Day 2 was a roller coaster of emotions. We heard from our faculty who bravely shared with us their heartbreaking experiences. It was very difficult to hear, but incredibly moving knowing we as a healthcare system have to do better. We are not alone as we can work together towards a movement at each of our places of work/school. Seeing the flight map of all the estimated 93,000 commercial airlines painted the picture and brought home the fact that not even one of those flights on an average day will crash. There will be mistakes made or unanticipated events, but they are ready and will implement the needed actions, such as the Miracle on the Hudson, to get everyone safely back to the ground. I look forward to reading more about CANDOR and taking back many of the tools discussed including ARCC, Go Team, 16 second breaths, and 5-4-3-2-1. Also,… Continue reading
One of the big take aways from today was how important communication and listening are. As a healthcare provider, specifically a nurse, I thought we always did wonderful listening to our patients; after all, we are one of the top most trusted professionals. So when my organization sent an email to my unit saying that they wanted to work on communication with patients to increase our low scores, I was shocked. I was even more shocked when I heard the average time that patients and their families were first interrupted during a conversation. I need to take the tools I learned today and apply them to show patients that they matter and are the most important one in the healthcare dynamic.
Care for the caregiver was a really great reminder on how even resilient individuals need to take care of themselves and it’s ok to ask for help. Help is… Continue reading
After Day 1, I am feeling so grateful to be part of this group- to meet and make new friends with medical students, residents, nurses, and nursing students from all over the country with a common interest in patient safety. I am also grateful for our faculty, and for the patients we heard from on day 1. Watching the emotional video about the Lewis Blackman story, I was struck by how everyone clinical questions to ask and ideas about what went wrong, but people typically started with their emotions: “That was hard to watch”; “that was heartbreaking”; “I feel so badly for the Blackman family”. I think that was interesting because again it shows that our emotions were where we started and where we felt the same. Our ideas about how to fix the problem might be different- which part of the process/case to tackle- the resident who didn’t call… Continue reading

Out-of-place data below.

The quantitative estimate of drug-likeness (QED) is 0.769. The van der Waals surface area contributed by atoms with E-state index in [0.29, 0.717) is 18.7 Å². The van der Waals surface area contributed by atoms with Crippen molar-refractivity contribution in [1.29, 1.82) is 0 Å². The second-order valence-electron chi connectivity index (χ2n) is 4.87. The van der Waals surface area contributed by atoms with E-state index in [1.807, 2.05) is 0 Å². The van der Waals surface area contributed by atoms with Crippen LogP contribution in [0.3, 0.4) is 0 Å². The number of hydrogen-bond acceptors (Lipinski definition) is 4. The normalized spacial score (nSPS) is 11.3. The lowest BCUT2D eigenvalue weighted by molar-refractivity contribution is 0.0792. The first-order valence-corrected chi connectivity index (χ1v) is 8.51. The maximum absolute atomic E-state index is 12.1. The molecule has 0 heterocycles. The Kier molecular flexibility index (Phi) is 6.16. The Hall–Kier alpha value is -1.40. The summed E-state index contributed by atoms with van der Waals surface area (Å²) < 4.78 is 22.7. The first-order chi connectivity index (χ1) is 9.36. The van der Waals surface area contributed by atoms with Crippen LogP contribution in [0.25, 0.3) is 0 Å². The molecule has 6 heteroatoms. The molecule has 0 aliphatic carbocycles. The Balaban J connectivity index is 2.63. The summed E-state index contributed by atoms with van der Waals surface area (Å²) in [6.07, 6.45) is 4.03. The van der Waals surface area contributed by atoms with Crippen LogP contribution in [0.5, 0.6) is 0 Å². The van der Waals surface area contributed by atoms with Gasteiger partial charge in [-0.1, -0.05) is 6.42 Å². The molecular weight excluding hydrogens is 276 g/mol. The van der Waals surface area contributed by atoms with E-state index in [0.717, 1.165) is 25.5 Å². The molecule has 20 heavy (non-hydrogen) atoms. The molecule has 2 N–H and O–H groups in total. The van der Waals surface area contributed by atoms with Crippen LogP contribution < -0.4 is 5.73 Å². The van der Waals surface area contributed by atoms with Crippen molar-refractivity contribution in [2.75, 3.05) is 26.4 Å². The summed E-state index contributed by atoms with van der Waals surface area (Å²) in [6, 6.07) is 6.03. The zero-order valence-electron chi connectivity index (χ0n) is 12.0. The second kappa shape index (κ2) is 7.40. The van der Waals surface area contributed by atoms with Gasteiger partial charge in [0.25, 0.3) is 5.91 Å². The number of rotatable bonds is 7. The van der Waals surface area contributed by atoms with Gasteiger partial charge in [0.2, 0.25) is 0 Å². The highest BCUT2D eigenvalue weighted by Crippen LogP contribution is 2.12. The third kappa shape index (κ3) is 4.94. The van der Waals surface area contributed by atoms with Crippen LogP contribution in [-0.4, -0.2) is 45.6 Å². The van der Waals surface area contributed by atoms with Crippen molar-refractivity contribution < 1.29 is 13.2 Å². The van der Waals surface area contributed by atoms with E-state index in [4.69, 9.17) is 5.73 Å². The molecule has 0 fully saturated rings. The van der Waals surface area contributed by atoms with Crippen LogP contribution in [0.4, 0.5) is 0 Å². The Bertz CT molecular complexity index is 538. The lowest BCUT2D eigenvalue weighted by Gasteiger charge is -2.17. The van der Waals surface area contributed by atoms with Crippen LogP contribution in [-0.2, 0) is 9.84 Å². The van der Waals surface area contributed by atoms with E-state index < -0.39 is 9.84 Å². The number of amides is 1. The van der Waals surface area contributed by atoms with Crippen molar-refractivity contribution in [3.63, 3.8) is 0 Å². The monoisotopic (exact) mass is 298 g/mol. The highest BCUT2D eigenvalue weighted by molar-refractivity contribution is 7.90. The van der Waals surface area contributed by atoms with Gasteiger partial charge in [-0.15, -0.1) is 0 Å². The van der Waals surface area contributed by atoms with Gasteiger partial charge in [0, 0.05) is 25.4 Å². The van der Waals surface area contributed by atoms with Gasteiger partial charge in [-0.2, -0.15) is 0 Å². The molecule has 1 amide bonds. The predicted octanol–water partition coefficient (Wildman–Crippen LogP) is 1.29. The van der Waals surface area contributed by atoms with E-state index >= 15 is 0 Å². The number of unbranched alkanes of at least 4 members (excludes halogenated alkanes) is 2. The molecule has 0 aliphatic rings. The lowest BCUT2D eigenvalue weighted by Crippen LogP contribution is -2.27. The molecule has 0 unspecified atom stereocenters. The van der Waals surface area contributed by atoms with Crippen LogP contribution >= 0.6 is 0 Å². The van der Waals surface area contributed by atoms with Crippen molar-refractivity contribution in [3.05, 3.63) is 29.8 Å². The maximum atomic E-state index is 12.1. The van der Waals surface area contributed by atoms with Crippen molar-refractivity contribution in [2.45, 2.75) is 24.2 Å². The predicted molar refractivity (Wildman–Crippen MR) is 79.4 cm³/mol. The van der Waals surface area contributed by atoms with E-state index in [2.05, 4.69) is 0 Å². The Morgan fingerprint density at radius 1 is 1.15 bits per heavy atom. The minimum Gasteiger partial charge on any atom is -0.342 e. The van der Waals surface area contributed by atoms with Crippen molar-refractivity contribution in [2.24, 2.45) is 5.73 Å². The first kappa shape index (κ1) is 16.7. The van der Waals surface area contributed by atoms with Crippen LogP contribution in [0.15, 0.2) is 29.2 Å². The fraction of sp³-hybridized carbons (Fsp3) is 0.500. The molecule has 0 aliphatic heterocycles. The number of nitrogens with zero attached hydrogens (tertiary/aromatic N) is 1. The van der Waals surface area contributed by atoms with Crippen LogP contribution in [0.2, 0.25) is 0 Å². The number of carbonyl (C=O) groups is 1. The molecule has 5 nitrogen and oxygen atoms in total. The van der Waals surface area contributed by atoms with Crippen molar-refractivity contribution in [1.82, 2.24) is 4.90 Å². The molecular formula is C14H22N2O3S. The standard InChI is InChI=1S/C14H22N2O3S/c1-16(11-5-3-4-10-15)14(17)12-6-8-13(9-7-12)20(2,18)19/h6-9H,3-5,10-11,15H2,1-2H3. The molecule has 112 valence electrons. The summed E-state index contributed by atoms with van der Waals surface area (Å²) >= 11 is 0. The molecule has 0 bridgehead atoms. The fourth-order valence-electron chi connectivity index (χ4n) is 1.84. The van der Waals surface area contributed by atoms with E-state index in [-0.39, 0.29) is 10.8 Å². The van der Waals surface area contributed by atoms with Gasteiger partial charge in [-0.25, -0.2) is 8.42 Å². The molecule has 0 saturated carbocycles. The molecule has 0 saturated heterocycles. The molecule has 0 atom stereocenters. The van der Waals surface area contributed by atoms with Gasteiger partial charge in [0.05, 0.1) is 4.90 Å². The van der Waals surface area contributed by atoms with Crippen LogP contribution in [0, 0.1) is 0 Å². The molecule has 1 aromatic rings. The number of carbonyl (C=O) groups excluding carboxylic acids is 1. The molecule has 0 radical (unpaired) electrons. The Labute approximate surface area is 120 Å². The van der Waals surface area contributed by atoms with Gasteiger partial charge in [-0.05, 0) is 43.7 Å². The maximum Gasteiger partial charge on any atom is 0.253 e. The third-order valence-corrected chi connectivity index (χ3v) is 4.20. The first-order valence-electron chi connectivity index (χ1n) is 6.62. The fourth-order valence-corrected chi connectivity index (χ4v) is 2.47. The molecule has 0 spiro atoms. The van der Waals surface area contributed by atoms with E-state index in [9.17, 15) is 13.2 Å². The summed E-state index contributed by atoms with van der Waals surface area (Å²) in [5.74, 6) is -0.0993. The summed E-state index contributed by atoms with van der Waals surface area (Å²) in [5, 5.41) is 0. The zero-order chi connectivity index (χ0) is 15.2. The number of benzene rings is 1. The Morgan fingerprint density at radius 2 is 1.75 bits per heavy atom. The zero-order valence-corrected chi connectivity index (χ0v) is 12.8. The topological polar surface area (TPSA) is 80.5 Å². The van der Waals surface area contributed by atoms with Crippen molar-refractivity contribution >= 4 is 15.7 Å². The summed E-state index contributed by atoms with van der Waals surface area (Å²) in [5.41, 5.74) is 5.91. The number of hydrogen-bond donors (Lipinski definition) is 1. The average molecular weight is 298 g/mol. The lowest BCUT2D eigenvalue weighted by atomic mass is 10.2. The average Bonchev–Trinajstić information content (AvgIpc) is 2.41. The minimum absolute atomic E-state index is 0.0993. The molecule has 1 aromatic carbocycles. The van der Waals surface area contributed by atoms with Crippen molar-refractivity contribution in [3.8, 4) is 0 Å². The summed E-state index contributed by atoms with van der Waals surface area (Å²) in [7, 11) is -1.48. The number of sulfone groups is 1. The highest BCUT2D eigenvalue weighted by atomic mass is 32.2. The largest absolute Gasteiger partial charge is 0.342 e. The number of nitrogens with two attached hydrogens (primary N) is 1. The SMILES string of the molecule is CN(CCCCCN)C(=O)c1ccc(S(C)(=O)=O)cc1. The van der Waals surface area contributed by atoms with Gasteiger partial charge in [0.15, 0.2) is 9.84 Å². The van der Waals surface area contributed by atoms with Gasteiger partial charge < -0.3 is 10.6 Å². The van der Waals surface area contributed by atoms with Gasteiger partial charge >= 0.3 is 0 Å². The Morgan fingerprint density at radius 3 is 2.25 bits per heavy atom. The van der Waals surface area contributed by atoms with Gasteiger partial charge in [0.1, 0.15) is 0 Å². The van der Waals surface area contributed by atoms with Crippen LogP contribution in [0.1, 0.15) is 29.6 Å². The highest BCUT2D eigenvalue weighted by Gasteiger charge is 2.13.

Today was an emotional day. We discussed many real cases of medical errors and got to personally meet several folks affected by such errors. I really enjoyed the panel aspect of the day because it afforded us gritty exposure to medical harms. Jack and Terry have shown enormous strength in what they’ve overcome. I’m excited but also apprehensive to learn about what happen to Steve’s mother and what we can learn from such mistakes. We played the puzzle game and our team won! We weren’t able to speak OR use the box. I certainly didn’t expect for our team to win, but I have to figure out what lessons to take from that…
I really enjoyed Dr. Tori’s lecture. As someone who’s used EAP services in my own hospital, I’m glad we have folks spreading how helpful it can be. Tomorrow, I’m looing forward to our breakout game and the… Continue reading
After day 2, I have done some more reflection and I have come to understand the importance it is to communicate effectively with the patients and their families. I have thought back to times I have communicated with families and patients and how those interactions went. I feel like I can definitely improve on my listening and body language.
I have learned from today, that those involved in hospital stays or requiring care, want honest, open communication. They want to know what is going on or what happened. The families do not want to be left in the dark. While I learned how important it is to communicate effectively, I also learned how important it is to communicate my needs as a caregiver.